Does Orange Juice Go Bad? How Long Does It Last?

Does orange juice go bad? Yes, it can become bitter, sour and change color. Most store bought orange juices have a use by date which usually gives you a shelf life between 1 and 2 weeks from when it first arrives at the store.

Fresh-squeezed orange juice is best drunk fresh for taste and nutritional value. Store bought juices usually contain additives to give them a longer shelf life.

This delicious beverage can be frozen for long-term storage. If purchasing orange juice, buy smaller containers so it can be used up quickly and deliver the best quality dose of vitamin C.

Does Orange Juice Need To Be Refrigerated?

does orange juice need to be refrigerated

Orange juice needs to be purchased from the refrigerator case and stored in your home refrigerator. It's important to note that orange juice oxidizes once the seal has been broken, so if you notice any change in color or smell, it should be discarded.

For long-term storage, fresh-squeezed orange juice can be frozen. Merissa with recommends purchasing organic oranges, juicing them and loading the undiluted juice into ice cube trays.

Once the trays freeze, transfer the orange juice cubes to airtight freezer bags. When you want a glass of juice, simply load a glass with a few cubes.

Per experts from UC Davis, pulp should be removed before freezing fresh-squeezed orange juice. It's also important to note that frozen juice will have a lower nutritional benefit than fresh.

Here is a video of Jay Kordich demonstrating how to make "real" orange juice​:

What Ways Can Orange Juice Go Bad?

Orange juice generally goes bad in two ways. Either it oxidizes, causing a sour taste and a change in color, or if the juice contains pulp, the pulp will turn bitter in solution.

Per experts at the National Food Lab in Livermore, CA, the expiration date on orange juice containers are required by law and simply provide a date that's the regulatory number of days after the container was sealed.

Those dates do not necessarily indicate an expiration of freshness or suggest any safety risk.​

However, experts at the National Food Lab are tasked with pushing the envelope on expiration dates. It's their job to taste things and rate the quality of items that are long past their use-by date.

Their recommendation? Smell the orange juice. If it smells OK, it's probably OK. If it doesn't, toss it.

It's important to remember that food-borne illness is seldom found in expired food. Food-borne bacteria such E. coli and salmonella are the most dangerous sources of food-borne illness, and contaminated foods that have only arrived at the store may smell just fine.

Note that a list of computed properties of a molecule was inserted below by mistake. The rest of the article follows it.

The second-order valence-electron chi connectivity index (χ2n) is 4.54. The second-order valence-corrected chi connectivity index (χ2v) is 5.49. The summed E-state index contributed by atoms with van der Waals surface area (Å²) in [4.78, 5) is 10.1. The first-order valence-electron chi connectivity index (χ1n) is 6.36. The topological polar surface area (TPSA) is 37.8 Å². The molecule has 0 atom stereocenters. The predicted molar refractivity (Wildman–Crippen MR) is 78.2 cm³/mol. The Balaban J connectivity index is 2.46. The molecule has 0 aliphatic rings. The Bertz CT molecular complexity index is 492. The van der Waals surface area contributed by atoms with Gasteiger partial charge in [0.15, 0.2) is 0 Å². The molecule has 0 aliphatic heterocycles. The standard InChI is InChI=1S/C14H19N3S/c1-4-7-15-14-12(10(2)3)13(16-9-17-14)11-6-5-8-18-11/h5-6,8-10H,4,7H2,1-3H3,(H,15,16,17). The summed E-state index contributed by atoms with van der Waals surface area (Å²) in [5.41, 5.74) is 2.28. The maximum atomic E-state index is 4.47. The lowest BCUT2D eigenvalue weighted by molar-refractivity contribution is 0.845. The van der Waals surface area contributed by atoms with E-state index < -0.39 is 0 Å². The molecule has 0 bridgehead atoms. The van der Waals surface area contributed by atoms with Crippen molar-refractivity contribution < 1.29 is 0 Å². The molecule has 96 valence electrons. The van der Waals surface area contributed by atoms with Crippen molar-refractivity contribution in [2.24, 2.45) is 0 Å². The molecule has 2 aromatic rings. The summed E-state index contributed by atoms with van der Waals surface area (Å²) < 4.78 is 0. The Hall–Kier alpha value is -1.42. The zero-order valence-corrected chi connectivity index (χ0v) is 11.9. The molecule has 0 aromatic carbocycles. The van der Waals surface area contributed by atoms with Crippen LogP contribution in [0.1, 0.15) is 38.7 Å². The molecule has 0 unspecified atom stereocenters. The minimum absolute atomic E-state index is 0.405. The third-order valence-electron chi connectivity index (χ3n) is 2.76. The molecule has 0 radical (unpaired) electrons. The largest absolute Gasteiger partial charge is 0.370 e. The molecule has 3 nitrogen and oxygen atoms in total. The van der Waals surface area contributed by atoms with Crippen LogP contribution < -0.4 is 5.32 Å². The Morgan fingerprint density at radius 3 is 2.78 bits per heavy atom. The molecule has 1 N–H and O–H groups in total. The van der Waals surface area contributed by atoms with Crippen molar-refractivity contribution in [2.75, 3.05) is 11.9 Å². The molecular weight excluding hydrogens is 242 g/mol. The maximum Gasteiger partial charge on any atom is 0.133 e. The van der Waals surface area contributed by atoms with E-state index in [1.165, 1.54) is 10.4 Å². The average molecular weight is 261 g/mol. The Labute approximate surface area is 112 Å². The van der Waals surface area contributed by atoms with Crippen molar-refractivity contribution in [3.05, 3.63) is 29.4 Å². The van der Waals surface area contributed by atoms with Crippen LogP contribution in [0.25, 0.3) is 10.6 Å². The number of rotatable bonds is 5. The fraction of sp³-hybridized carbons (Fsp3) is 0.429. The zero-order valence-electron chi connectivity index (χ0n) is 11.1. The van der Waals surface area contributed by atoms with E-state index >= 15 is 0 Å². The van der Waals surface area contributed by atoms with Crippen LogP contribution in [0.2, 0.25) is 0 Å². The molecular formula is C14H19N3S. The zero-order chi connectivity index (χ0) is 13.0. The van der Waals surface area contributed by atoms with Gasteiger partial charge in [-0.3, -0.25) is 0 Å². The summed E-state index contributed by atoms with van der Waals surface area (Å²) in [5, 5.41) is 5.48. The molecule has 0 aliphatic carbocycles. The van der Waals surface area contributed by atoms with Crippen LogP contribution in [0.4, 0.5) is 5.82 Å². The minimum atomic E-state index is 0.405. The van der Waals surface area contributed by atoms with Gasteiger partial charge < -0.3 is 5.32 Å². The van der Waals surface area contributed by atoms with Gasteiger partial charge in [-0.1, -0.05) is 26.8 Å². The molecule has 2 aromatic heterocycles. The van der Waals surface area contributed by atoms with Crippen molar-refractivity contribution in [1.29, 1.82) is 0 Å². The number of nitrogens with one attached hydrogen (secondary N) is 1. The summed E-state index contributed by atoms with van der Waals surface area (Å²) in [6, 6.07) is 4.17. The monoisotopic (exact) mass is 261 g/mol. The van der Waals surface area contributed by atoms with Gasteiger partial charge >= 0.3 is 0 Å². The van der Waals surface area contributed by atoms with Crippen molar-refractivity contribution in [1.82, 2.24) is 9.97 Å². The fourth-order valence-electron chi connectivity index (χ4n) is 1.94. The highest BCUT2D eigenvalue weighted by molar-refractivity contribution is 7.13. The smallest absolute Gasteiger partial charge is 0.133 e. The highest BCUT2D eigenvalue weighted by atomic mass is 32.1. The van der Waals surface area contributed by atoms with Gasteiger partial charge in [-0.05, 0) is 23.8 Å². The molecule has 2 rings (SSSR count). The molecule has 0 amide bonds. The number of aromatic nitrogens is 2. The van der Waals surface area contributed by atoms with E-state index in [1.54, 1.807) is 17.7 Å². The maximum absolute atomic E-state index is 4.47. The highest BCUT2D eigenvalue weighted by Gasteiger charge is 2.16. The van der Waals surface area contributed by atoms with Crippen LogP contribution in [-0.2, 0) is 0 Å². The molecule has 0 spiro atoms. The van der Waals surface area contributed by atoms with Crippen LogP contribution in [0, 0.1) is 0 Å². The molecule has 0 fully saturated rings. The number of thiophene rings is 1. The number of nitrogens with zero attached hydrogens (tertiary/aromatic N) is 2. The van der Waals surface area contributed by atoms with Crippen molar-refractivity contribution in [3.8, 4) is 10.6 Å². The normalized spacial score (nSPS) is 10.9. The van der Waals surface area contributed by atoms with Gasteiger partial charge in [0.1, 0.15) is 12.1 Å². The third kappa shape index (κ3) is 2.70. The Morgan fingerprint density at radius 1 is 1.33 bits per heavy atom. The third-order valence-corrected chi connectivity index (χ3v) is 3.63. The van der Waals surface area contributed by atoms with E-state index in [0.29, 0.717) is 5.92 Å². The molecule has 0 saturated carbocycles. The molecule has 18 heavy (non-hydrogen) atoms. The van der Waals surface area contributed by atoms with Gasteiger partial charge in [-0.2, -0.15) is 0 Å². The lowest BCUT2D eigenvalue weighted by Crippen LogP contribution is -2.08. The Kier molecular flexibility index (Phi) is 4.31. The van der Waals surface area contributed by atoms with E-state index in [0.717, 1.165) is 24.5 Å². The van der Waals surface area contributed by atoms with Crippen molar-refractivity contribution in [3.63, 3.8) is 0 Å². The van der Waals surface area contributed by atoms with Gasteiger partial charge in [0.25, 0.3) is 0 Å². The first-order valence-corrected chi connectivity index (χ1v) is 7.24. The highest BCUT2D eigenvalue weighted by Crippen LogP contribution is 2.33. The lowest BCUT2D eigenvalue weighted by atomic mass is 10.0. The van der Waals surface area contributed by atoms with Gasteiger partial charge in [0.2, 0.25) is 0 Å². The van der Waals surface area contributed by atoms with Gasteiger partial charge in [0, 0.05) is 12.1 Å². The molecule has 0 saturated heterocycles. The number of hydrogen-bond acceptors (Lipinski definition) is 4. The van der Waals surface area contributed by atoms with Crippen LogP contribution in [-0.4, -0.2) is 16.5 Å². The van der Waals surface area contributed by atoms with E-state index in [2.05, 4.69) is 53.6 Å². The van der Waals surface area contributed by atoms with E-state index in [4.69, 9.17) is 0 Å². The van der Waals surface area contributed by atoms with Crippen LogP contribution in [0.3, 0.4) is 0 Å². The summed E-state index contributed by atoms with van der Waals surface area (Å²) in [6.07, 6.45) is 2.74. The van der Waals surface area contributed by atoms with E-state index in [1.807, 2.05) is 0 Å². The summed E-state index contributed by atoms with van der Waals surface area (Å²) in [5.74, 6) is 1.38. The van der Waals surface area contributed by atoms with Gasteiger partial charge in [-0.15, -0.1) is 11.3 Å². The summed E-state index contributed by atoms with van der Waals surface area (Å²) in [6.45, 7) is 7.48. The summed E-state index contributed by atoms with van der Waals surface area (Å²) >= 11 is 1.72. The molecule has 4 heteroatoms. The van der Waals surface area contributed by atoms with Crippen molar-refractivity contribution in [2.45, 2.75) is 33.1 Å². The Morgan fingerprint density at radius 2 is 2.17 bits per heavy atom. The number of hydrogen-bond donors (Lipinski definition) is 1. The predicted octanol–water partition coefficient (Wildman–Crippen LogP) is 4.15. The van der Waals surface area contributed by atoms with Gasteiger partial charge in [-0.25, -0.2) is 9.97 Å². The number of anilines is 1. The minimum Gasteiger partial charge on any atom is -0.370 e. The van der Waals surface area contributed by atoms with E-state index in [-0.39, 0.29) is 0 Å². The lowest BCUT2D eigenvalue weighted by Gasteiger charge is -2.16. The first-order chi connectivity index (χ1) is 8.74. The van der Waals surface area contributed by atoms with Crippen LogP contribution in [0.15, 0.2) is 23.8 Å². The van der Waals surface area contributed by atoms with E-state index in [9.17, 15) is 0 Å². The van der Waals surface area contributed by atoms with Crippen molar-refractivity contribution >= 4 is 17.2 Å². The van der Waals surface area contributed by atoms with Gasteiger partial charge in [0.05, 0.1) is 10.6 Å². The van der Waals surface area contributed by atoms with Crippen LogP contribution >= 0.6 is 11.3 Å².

Careful food storage and diligent handling of raw meat are the best way to protect yourself against food-borne illness.​

Does Orange Juice Go Bad? No, It Gets Tired!

EatingWell Associate Food Editor Hilary Meyer suggests not putting too much stock in expiration dates and their impact on food safety. However, she does recommend guarding against the risk of oxidation.

Eight ounces of orange juice, served from a newly opened jug, delivers a day’s worth of vitamin C. Even kept in the refrigerator, though, orange juice loses its nutritional punch by the day.

Large containers are not always a great investment if light and air rob you of good health. To maintain optimum vitamin delivery, orange juice is best purchased in small containers and drunk quickly after opening.

Final Thoughts​

As a cultivated crop, oranges have been around for a long time. The courts of the Emperor Constantine were decorated with tiles depicting oranges and lemons growing among lush greenery. Citrus fruits were also depicted in the mosaics of ruined Pompeii.​

Spanish explorers planted orange trees on the American continent in 1493. This delicious and versatile fruit has been available throughout India and China for centuries.

If you're lucky enough to have an orange tree, or prefer to make your own juice, not only will you enjoy the freshest beverage around, but you'll be boosting your thyroid and adrenal functions as well.

The best oranges for juicing include Valencia, Clementines, Tangerines and Blood Oranges. To be sure you're selecting the best oranges for homemade orange juice, pick the heaviest fruits.

For safety's sake, organic oranges are the best choice when making your own juice. Be sure to wash the oranges in their peels before you start cutting and juicing.​

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